Art should connect people for generations. You may not like what it says, and it may change your point of view. Or it may instantly make you feel at home, bringing back a comforting memory. Being able to interpret an ordinary subject and present it artistically is a true gift. The watercolor artistry of Native North Carolinian Johnny Robertson does just that. His work instantly draws me in, and I feel peace and connection. His use of color and perspective mesmerizes me and makes me feel like I want to be a part of the scene.
“What we need to do as artists is to show the world what they’re not seeing in life, to bring out an element that’s not readily noticeable or resilient,” said Robertson. “Sometimes I’ll see a photo that inspires me. A place, a time that’s being lost in history. I will take many photos of that area, edit them and work from the photo. I try to bring out the element in those photos that many people do not see,” he said. “Just painting a photo is not good enough and it’s not being very artistic,” said Robertson. “I think the job of an artist is to interpret the photo in a way to display to the audience what they’re not seeing.”
When Robertson started painting almost twenty years ago, he used acrylics, oils, and then pen and ink before he settled on watercolors. “I think I finally landed in watercolor because I love the translucency, transparency, and the beauty that it creates,” said Robertson. “After attending Serendipity Art School where I studied sketching, drawing, oil and acrylics, my instructor and dear good friend Jane Averell recommended watercolor.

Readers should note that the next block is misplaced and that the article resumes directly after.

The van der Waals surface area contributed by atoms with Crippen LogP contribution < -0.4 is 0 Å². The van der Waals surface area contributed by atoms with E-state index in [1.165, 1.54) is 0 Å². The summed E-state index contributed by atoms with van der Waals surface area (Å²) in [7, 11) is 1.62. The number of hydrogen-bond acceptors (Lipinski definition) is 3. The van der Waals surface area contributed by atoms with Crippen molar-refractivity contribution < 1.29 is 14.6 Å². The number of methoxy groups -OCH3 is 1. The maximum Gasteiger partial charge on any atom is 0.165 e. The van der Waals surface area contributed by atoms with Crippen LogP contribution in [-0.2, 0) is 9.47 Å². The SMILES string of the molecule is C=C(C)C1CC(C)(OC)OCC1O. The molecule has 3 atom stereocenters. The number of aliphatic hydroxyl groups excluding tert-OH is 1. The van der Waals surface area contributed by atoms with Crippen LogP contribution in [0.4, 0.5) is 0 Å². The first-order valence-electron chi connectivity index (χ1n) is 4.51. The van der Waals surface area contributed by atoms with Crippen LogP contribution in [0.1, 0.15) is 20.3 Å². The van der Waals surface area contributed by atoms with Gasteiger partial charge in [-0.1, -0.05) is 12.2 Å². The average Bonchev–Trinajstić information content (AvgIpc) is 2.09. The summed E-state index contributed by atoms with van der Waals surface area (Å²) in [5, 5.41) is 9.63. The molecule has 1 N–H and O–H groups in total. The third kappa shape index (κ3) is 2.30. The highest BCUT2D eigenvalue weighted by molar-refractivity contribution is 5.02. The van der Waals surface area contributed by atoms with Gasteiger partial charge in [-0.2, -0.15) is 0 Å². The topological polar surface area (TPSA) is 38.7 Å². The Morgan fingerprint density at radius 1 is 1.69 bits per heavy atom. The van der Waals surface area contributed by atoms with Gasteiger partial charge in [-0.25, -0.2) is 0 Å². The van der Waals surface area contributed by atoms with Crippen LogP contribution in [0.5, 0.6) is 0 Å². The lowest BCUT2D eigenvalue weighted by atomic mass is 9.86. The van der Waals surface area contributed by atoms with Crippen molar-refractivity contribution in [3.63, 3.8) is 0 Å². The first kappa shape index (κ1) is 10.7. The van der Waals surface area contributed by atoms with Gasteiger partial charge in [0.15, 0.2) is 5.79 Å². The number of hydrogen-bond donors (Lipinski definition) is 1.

I never really appreciated the medium that much until I discovered some fantastic artists and learned what they were doing with this medium,” he said. “Watercolor is probably one of the more difficult mediums to work with, but once it’s mastered, it really has a mind of its own. It’s quite beautiful the way it blends and plays off the light and works so well with its neighbor. Watercolor is very environmentally friendly, and clean-up is easy. And the results are phenomenal.”
Watercolor offers a wide variety of techniques, and Robertson has found his forte in pouring and negative painting. “It gives the smoothest consistent look abroad the entire spectrum,” he said. “In pouring, basically what you do is you study values of the color determining from light to dark using masking fluid to cover the lightest section. Continue to pour, then place more masking fluid over the area that you paint up to 12 - 16 layers. The end result is removing all of the masking fluid to reveal the beautiful prize beneath.”
Robertson’s passion and inspiration are in the beauty of nature and in his faith. He excels at portraying the local historic architecture as well as beach life. “Life around me, the beauty of the sunsets, the autumn leaves, the crashing of the waves, the light snow on the expanse of a beautiful meadow. I feel like God has put me on the earth to bring these focal points in and project them back out to the world. There is so much negativity, stress, and strife in the world. And my main job is to bring calm, peace, tranquility, and most of all unity,” he said.
“Art to me is so inspirational it’s my breath and it’s my life. It motivates me, it’s within my bloodstream and it gives me a reason to be here. We are not like a vacuum, but we are vessels on the Earth to absorb the beauty and to project the beauty. And at the same time, love the ones around us that we can share it with. I cannot go blindly through this world and not notice the beauty that’s all around me,” he said. “It’s like God telling me this is my art. Appreciate my art and produce your own.”
Before moving to the Southport area, Robertson had visited Oak Island many times since childhood and still finds inspiration in all its beauty. “I fell in love with the area; the history, the arts, the people. I couldn’t be more excited to be here,” he said. “I have always visited Oak island and Southport for the past 20 or 30 years. Since landing in Southport, . . . my art has exploded more than ever before. It’s like God deliberately placed me here to grow and that Southport was a well-tailored glove,” he said.
You can see more of Robertson’s work at www.johnnysfineart.com. His artwork is currently being displayed at D&D automotive, Ahoy Donuts, and Moore Street Market and find him on Facebook.